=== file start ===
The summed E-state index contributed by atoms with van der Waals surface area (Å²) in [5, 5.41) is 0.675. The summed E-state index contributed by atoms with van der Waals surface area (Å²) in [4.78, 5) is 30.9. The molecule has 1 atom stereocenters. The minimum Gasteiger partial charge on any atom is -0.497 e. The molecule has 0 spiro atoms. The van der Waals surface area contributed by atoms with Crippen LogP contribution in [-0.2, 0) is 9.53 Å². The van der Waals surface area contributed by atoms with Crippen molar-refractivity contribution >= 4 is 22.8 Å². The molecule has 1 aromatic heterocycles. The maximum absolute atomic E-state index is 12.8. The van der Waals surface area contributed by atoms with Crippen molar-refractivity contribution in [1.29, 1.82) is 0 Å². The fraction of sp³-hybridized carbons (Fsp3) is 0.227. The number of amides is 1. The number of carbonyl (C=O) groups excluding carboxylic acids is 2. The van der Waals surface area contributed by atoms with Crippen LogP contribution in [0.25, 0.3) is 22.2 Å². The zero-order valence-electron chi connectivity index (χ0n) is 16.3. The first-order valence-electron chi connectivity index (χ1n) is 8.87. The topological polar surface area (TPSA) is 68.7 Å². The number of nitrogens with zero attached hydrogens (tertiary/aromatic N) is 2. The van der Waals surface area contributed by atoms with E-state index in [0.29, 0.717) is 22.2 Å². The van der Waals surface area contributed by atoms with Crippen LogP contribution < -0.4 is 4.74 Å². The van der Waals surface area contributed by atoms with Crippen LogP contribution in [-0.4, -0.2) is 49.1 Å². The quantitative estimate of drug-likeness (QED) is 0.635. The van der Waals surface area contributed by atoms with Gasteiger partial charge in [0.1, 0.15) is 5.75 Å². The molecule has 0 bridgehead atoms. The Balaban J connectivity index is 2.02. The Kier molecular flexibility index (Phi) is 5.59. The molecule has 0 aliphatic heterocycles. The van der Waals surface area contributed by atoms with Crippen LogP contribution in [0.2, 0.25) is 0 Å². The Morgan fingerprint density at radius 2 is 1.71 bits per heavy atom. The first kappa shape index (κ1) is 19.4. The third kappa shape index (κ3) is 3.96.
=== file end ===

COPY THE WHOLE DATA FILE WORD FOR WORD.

The summed E-state index contributed by atoms with van der Waals surface area (Å²) in [5, 5.41) is 0.675. The summed E-state index contributed by atoms with van der Waals surface area (Å²) in [4.78, 5) is 30.9. The molecule has 1 atom stereocenters. The minimum Gasteiger partial charge on any atom is -0.497 e. The molecule has 0 spiro atoms. The van der Waals surface area contributed by atoms with Crippen LogP contribution in [-0.2, 0) is 9.53 Å². The van der Waals surface area contributed by atoms with Crippen molar-refractivity contribution >= 4 is 22.8 Å². The molecule has 1 aromatic heterocycles. The maximum absolute atomic E-state index is 12.8. The van der Waals surface area contributed by atoms with Crippen molar-refractivity contribution in [1.29, 1.82) is 0 Å². The fraction of sp³-hybridized carbons (Fsp3) is 0.227. The number of amides is 1. The number of carbonyl (C=O) groups excluding carboxylic acids is 2. The van der Waals surface area contributed by atoms with Crippen LogP contribution in [0.25, 0.3) is 22.2 Å². The zero-order valence-electron chi connectivity index (χ0n) is 16.3. The first-order valence-electron chi connectivity index (χ1n) is 8.87. The topological polar surface area (TPSA) is 68.7 Å². The number of nitrogens with zero attached hydrogens (tertiary/aromatic N) is 2. The van der Waals surface area contributed by atoms with E-state index in [0.29, 0.717) is 22.2 Å². The van der Waals surface area contributed by atoms with Crippen LogP contribution < -0.4 is 4.74 Å². The van der Waals surface area contributed by atoms with Crippen LogP contribution in [-0.4, -0.2) is 49.1 Å². The quantitative estimate of drug-likeness (QED) is 0.635. The van der Waals surface area contributed by atoms with Gasteiger partial charge in [0.1, 0.15) is 5.75 Å². The molecule has 0 bridgehead atoms. The Balaban J connectivity index is 2.02. The Kier molecular flexibility index (Phi) is 5.59. The molecule has 0 aliphatic heterocycles. The van der Waals surface area contributed by atoms with Crippen LogP contribution in [0.2, 0.25) is 0 Å². The Morgan fingerprint density at radius 2 is 1.71 bits per heavy atom. The first kappa shape index (κ1) is 19.4. The third kappa shape index (κ3) is 3.96.